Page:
Mar. 15: “The Once and Future Hope of Dearfield: Colorado’s African American Colony in the Early 20th Century”
The African American farm colony of Dearfield was founded east of Greeley in 1910. Black homesteaders were able to realize their dream of owning land and building their own community. Dearfield’s story is now emerging from the shadows of history through the decade-long Dearfield Dream Project, an integrated research and historic site preservation initiative. This talk is presented by Bob Brunswig, Ph.D., professor emeritus and university research fellow at the University of Northern Colorado, Richard Edwards, Ph.D., director emeritus of the Center for Great Plains Studies at the University of Nebraska and George H. Junne, Jr., Ph.D., professor and coordinator of African Studies at the University of Northern Colorado.
Apr. 19: “The Sand Creek Massacre National Historic Site: From its Establishment to its Essential Role Today”
Alexa Roberts, chairperson of the Sand Creek Massacre Foundation and Dr. Ari Kelman, author of “A Misplaced Massacre: Struggling Over the Memory of Sand Creek,” will join representatives from the Cheyenne and Arapaho tribes who were involved in the effort to create the Sand Creek Massacre National Historic Site. They will share their experiences with the search for the site and will discuss the many ways in which generational trauma of Sand Creek is still very much living history.
May 17: “Legacies of Colonialism, Possibilities for Democracy: Colorado’s Public Lands”
Join state historian Jared Orsi, Ph.D., in exploring the legacies of colonialism and possibilities for democracy on Colorado’s public lands. Orsi is professor of history at Colorado State University, where he teaches U.S. and Mexican history and directs the Public Lands History Center. He is the author of the prize-winning “Hazardous Metropolis: Flooding and Urban Ecology in Los Angeles” and “Citizen Explorer: The Life of Zebulon Pike.”
For more information about the Rosenberry Lecture Series and to purchase tickets, please visit historycolorado.org/rosenberry-lecture-series. The distinguished lecture series is sponsored by the Walter S. Rosenberry III Charitable Trust.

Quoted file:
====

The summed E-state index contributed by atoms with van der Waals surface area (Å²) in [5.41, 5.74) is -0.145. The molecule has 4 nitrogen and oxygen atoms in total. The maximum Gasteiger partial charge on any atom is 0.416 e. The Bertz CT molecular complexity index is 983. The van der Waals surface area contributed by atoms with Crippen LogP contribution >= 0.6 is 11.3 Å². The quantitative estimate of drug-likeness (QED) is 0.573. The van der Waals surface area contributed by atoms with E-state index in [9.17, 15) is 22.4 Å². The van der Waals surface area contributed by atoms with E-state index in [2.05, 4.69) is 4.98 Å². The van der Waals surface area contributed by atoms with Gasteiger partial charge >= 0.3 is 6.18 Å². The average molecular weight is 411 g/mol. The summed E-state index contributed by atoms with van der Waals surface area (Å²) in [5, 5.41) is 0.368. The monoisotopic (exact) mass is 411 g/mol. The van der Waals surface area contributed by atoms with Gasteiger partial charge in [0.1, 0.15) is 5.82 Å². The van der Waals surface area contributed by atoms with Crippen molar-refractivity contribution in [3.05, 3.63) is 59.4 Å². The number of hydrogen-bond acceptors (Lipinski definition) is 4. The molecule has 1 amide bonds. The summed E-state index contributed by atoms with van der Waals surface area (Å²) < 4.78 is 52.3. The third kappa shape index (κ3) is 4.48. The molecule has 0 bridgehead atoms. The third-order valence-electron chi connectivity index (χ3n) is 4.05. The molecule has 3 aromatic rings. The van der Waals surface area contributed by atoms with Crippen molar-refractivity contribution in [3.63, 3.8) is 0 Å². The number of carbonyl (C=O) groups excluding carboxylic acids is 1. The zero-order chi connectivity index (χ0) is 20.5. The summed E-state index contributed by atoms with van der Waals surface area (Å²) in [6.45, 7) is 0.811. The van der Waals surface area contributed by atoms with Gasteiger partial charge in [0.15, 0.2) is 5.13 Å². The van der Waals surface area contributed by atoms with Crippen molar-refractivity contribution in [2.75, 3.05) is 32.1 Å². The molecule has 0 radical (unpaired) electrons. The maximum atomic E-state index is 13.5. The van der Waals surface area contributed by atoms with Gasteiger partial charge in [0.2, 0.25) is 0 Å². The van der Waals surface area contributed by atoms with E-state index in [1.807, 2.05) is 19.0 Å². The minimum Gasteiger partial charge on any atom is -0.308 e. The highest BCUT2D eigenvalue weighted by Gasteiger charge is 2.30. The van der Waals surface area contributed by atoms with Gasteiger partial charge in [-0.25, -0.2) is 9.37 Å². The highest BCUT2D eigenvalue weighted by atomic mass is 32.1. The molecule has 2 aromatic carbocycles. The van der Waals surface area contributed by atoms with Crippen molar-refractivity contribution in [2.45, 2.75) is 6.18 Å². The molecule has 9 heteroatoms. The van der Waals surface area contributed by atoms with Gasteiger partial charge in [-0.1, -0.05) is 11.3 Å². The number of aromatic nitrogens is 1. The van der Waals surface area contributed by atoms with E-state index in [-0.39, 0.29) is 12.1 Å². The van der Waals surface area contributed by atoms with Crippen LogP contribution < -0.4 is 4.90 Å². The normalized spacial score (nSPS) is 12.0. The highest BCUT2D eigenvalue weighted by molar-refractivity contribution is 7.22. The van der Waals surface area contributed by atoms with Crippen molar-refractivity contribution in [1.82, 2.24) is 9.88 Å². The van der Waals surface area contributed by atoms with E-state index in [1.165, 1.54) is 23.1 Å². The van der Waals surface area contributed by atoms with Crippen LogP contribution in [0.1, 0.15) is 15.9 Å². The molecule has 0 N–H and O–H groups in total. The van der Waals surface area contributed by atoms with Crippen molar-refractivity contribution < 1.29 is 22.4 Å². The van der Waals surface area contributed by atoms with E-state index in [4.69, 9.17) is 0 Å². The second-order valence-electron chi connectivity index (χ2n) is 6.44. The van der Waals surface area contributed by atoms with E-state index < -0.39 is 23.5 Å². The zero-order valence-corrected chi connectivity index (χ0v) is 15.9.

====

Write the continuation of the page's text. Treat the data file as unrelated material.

Wednesday, Sept. 21, 2022 – May 17, 2023
1 p.m. on the third Wednesday of every month.
Season tickets: Members $70, Non-members $100
Individual tickets: Members $10, Non-Members $15
Purchase tickets at Events | History Colorado
The option to purchase in-person or virtual live-streamed tickets is available.
Individual tickets have limited availability.
History Colorado Center, 1200 North Broadway, Denver CO 80203
About History Colorado
History Colorado is a division of the Colorado Department of Higher Education and a 501(c)3 non-profit that has served more than 75,000 students and 500,000 people in Colorado each year. It is a 143-year-old institution that operates eleven museums and historic sites, a free public research center, the Office of Archaeology and Historic Preservation, and the History Colorado State Historical Fund (SHF), which is the nation’s largest preservation program of its kind. More than 70% of SHF grants are allocated in rural areas of the state.
History Colorado’s mission is to create a better future for Colorado by inspiring wonder in our past. It serve as the state’s memory, preserving and sharing the places, stories, and material culture of Colorado through educational programs, historic preservation grants, collecting, outreach to Colorado communities, the History Colorado Center and Stephen H. Hart Research Center in Denver, and ten other museums and historic attractions statewide. History Colorado is one of only six Smithsonian Affiliates in Colorado. Visit HistoryColorado.org, or call 303-HISTORY, for more information.